Wildlife Vocalizations: Mariana Nagy-Reis

Mariana and her dog, Maia, in Jasper National Park. Credit: César Estevo

Wildlife Vocalizations is a collection of short personal perspectives from people in the field of wildlife sciences.

I was born and raised in Brazil, where heavy rain, dense forests and wildlife somehow collide with one of the largest metropolises in the world. My hobbies as a kid involved collecting insects and rescuing street animals. But it was after watching Gorillas in the Mist, a movie that portrays Dian Fossey’s journey working to save the mountain gorillas in Africa, that I decided to become a biologist. At the time, I was 9 years old and I just wanted to be like her — a strong female leader dedicated to saving endangered species.

I have a background in biological sciences and a master’s and PhD in ecology, all from Brazil. Throughout my career, I have worked with a variety of species, from neotropical monkeys and small carnivores to iconic Canadian species such as the woodland caribou.

Mariana checking camera traps and conducting playbacks for primates in the Atlantic Forest, Brazil.
Credit: Mariana Nagy-Reis

As a graduate student, I spent most of my days in the field, following monkeys from sunrise to sunset, collecting fruits and scat and deploying camera traps. As part of my PhD, I have also worked closely with Brazilian local communities and stakeholders to evaluate wildlife habitat requirements and support decision making.

I felt I was on the right track towards a successful career, but after my graduate studies, I faced a real struggle in finding opportunities in the job market. I’d say that science is neither valued nor a priority in Brazil, and finding opportunities as a woman makes things incredibly harder given implicit (and explicit) society biases. In fact, if you do science in Brazil, people often ask you why you don’t get a “real job,” as if working 40 hours a week on research projects wasn’t an actual job. After about two years of intense planning, my partner and I were able to move to Canada, where we were both lucky enough to meet professors who trusted in our abilities and gave us an opportunity to start over.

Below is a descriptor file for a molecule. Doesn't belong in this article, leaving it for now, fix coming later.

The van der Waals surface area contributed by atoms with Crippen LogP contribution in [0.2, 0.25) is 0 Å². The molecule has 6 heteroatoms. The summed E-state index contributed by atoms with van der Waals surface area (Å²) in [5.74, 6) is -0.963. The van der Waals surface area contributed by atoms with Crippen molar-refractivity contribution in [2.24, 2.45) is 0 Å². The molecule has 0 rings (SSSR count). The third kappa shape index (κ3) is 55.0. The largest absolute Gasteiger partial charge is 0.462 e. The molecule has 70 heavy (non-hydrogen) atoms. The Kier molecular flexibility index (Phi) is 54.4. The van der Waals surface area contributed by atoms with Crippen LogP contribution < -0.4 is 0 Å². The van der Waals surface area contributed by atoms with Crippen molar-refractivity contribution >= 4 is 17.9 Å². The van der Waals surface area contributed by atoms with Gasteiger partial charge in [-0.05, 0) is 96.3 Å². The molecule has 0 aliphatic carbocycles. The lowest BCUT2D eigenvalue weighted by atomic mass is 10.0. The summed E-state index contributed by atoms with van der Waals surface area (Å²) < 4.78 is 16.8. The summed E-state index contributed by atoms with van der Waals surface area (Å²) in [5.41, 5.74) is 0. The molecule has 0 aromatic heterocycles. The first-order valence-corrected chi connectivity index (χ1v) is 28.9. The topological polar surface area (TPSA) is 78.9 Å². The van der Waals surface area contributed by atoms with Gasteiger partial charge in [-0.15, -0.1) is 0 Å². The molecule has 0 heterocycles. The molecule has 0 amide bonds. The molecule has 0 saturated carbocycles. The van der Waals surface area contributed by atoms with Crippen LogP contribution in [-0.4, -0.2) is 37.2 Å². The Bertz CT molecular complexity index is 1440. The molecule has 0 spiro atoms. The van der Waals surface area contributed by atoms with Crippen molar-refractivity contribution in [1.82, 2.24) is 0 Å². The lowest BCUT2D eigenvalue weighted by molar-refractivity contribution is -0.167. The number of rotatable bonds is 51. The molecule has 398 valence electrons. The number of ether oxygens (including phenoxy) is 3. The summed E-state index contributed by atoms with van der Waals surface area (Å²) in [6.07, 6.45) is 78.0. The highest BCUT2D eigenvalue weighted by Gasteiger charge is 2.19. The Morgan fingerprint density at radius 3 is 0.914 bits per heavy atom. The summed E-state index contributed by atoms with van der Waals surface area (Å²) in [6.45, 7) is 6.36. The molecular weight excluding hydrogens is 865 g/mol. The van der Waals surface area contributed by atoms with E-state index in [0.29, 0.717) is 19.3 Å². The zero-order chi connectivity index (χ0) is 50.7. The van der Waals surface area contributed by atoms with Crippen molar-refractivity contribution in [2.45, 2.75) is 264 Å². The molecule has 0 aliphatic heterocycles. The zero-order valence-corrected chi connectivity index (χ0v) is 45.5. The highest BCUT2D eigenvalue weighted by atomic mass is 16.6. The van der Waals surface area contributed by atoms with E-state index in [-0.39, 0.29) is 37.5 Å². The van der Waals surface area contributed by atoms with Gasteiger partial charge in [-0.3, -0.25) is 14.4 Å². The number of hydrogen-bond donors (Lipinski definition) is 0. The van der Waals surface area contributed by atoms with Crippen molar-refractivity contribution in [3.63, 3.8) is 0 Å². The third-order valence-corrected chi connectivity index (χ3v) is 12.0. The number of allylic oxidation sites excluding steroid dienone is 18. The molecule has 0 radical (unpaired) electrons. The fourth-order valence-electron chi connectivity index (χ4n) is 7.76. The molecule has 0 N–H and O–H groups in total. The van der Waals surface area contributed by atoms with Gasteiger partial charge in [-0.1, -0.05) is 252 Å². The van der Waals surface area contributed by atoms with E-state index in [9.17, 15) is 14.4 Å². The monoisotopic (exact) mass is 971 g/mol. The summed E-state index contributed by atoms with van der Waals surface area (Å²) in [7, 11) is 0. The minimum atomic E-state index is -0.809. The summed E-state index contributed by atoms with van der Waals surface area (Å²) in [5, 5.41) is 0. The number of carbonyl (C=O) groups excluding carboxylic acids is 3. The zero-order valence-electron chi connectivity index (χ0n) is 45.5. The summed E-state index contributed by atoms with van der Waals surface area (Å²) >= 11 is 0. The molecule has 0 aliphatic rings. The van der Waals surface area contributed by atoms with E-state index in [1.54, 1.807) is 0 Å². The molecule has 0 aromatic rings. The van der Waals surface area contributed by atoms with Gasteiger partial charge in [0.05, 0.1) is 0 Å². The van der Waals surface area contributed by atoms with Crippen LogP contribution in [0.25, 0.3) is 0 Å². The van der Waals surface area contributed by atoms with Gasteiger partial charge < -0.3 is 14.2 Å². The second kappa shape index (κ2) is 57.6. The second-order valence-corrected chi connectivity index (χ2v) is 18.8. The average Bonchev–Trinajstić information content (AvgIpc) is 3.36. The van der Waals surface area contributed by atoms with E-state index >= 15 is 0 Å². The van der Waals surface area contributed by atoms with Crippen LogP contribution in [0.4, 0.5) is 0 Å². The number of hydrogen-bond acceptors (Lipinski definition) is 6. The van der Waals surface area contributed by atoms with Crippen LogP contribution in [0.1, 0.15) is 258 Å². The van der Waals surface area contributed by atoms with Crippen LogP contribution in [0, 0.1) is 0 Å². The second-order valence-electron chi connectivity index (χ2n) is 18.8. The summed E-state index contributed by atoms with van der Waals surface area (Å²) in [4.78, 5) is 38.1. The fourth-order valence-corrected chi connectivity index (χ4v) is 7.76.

Mariana and her husband, César Estevo, doing fieldwork in the Amazon, Brazil.
Credit: César Estevo

In Canada, I did a postdoc on big game habitat and management. Soon after that, I started working with species-at-risk recovery at the Alberta Biodiversity Monitoring Institute, in partnership with provincial and federal government agencies. I have recently joined the TWS Alberta Chapter’s Conservation Affairs Committee and the TWS Wildlife and Habitat Restoration Working Group. I also represent the TWS Inclusion, Diversity, Equity and Awareness Working Group at the committee of The Native American Research Assistantship Program and I am part of the 2020 cohort of the TWS Leadership Institute.

When I look back at my experiences, where I was and where I am today as a wildlife professional, I identify several barriers, but I also identify critical tipping points where amazing well-established wildlife professionals showed support and changed my life simply by giving me a chance. I learned to embrace and share my uniqueness and to trust my rich perspective. As a Latin American female and a newcomer, my professional goal now goes beyond protecting wildlife. I now also want to be that professional who gives a hand to early-career professionals and empowers them to become part of the solution.

Credit: University of Alberta

A similar version of Mariana’s story has also been published as part of the Alberta Chapter of The Wildlife Society’s (ACTWS) Diversity is our Strength. This web series shares the successes, challenges, stories, and research of the diversity of members who are part of the ACTWS.

Learn more about Wildlife Vocalizations, and read other contributions.

Nominate a friend or colleague to share their story or share your own.

For questions, please contact Jamila Blake.


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